Mean value, sd, skewness, and kurtosis for seed size traits measured in 128 BC1P1 individuals were calculated (Table 2). Continuous distributions were observed in all four seed traits, and the phenotype data of these traits followed a normal distribution based on the values of skewness and kurtosis statistics. The frequency distribution of the BC1P1 individuals for each trait is shown in Supplemental Fig. 1. Pearson’s correlations for seed size traits are given in Supplemental Table 2. Significant correlations for most trait pairs were observed, except for the SL-SD and SW-SS pair in correlation analysis.

Table 2.

Descriptive statistics of phenotype data of two parents and BC1 mapping population.

Table 2.

Genomic regions associated with SD, SL, SS, and SW were identified through QTL analysis, which involved 87 polymorphic SSR markers and two phenotype makers (Supplemental Fig. 2). Eight QTLs for those quantitative seed traits were located, based on a permutation test at P = 0.05, at the whole-genome level (Table 3), a major QTL for SS, ss1.1, was located at LG 1, with an LOD of 15.6, and ss1.1 was linked with wave seed trait. Another major QTL for SL, sl1.1 on LG 1, was also linked with wave seed trait, with an LOD of 13.4 (Fig. 3). The seed width was associated with four minor QTLs at LG 3, 5, 8, and 12, respectively. Two minor QTLs related to SW were detected on LG 1 and 6, in which the sw1.1 on LG 1 was also linked with wave seed trait, with an LOD of 2.0.

Table 3.

QTLs affect seed characteristics in the BC1P1 segregated progeny of MR-1 and ‘Queen’.z

Table 3.
Fig. 3.
Fig. 3.

QTLs for seed length (SL), width, shape, and weight detected on WinQTLCart 2.5. Mapping of quantitative trait locus (QTL) correlated with seed shape in LG I also identified significant QTL for SL in this region.

Citation: HortScience horts 53, 6; 10.21273/HORTSCI13046-18

Fine genetic and physical mapping of the wave seed and tight-placenta locus.

After LG 1 was identified as the target genomic region of ws and tp, new SSR markers were designed, of which 13 were polymorphic between two parental lines (Supplemental Table 1). A linkage map was developed with the 20 SSR markers (including seven markers from BC1P1) and 96 F2 individuals, which is shown in Fig. 2B. The SSR markers DM0060 and DE1337 were closest to tp and ws locus, flanking the gene at genetic distances of 12.9 and 10.0 cM, respectively. The interval between the two markers was 555 kb (32,289,526–32,845,288 bp).

An enlarged mapping population comprising 736 F2 plants was used for fine mapping. A total of 66 recombinants were identified between SSR markers DM0060 and DE1337 in the 555-kb region. To further narrow down the candidate region for tp and ws locus, 19 new InDel markers were designed by comparing the whole-genome resequencing data. Ten of these showed clear, stable, and polymorphic amplifications between the parents (Supplemental Table 3). Then, the fine linkage map was developed with 66 recombinant plants and 12 markers (two SSR and 10 InDel markers), and the number of recombinants between adjacent markers is presented in Fig. 2C. Linkage analysis revealed that the InDel markers InDelchr1-3241 and InDelchr1-3233 were closest to tp and ws, flanking the gene at genetic distances of 2.0 and 2.7 cM, which was ≈80.9-kb region.

Candidate gene prediction and annotation in the ws and tp mapping region.

Genomic DNA regions between the two flanking markers InDelchr1-3241 and InDelchr1-3233 were annotated in the melon genome database (https://melonomics.net). In the 80.9-kb physical distance between InDelchr1-3241 and InDelchr1-3233, there were 11 predicted genes on CM3.5_scaffold00060 (Fig. 2D). Information about position and predicted functions of each gene is shown in Supplemental Table 4. To pinpoint possible candidate genes of ws and tp, we first looked into sequence variations in 11 predicted genes by alignment of the genomic DNA sequence of MR-1 to ‘Queen’. No SNP or InDel variations were found in the exon region of coding sequence.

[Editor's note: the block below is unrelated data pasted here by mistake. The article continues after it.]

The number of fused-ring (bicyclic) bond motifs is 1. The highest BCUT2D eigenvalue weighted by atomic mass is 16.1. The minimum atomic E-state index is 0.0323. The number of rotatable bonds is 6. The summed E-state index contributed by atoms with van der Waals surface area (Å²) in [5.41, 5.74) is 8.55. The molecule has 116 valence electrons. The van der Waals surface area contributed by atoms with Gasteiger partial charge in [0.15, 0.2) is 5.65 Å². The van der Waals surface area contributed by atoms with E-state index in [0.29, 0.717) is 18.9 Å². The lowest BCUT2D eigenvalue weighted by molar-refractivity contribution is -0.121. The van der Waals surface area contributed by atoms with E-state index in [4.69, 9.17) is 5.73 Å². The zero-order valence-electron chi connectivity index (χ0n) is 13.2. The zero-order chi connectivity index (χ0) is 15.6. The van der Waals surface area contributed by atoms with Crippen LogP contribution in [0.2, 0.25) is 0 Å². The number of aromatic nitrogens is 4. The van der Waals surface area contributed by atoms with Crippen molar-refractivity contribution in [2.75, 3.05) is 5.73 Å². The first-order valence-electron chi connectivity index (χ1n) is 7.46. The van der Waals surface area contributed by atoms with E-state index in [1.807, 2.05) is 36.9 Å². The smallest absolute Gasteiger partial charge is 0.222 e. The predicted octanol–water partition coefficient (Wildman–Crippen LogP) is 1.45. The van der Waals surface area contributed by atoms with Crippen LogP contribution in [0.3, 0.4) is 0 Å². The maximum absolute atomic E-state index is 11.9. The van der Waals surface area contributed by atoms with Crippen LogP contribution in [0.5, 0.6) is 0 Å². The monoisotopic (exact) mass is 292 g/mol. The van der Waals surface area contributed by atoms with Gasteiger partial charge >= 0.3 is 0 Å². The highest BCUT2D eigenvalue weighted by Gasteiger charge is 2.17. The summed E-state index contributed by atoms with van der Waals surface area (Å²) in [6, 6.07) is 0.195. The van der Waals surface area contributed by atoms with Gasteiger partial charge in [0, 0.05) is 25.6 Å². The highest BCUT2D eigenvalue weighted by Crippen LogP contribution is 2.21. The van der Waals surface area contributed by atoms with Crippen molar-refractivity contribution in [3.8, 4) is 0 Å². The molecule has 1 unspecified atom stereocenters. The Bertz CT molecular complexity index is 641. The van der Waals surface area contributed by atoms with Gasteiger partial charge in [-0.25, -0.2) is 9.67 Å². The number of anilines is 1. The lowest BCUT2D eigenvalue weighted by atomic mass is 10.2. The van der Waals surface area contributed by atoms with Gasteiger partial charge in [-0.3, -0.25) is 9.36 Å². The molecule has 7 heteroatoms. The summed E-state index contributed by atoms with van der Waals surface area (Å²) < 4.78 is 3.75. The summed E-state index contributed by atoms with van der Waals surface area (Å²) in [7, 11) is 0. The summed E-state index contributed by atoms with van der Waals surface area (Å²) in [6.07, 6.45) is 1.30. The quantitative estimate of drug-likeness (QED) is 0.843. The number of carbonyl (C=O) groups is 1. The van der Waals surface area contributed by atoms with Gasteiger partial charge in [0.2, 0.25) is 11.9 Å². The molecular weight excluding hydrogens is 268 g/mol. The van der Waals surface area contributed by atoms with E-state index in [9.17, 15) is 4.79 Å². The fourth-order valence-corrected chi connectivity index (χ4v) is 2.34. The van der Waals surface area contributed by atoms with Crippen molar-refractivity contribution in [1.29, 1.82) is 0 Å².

To further determine whether there is marker–phenotype association for ws and tp genes in this 80.9-kb region, sequence alignment were conducted between ‘Queen’ and MR-1. A total of 15 unique SNP locus and 17 unique InDel variations in ‘Queen’ were identified (Supplemental Tables 5 and 6). According to gene prediction annotation, these SNP and InDel variations were located in MELO3C023548, MELO3C023549, MELO3C023550, MELO3C023551, MELO3C023554, and MELO3C023555. The InDel (3-bp insertion-Chr.1:32354792) observed in MELO3C023555 and InDel (1-bp deletion-Chr.1: 32408632) observed in MELO3C023548 caused UTR_3_PRIME and UTR_5_PRIME region variants, respectively. The SNP (nucleotide transition of G to T-Chr.1: 32392799) and InDel (8 bp deletion-Chr.1: 32393077) were identified in the upstream of MELO3C023550. Two InDels (1-bp deletion) were observed in the upstream MELO3C023554.

Most variations, including 14 SNPs and 11 InDel variations were found in MELO3C023549, which means the MELO3C023549 in ‘Queen’ may be different from that of other melon lines. MELO3C023549 was predicted to encode a member of transcription factor MYB similar to an MYB46-like transcription factor that appeared to be related to positive regulation of secondary cell wall biogenesis (Supplemental Table 4). One InDel (33 bp DNA insertion-Chr.1: 32382245) was detected in the intron of MELO3C023551. In the DHL92 reference genome, this gene was 6244 bp in length with 14 exons. This 33-bp insertion of ‘Queen’ was found in 105-bp intron region between exon 10 and exon 11 (scaffold00060: 1,260,215–1,260,320). MELO3C023551 was annotated to encode CESA catalytic subunit 3 (UDP forming) and related to cellulose biosynthetic process. Thus, we inferred that MELO3C023549 and MELO3C023551 were likely associated with wave seed and tight-placenta mutation in melon ‘Queen’.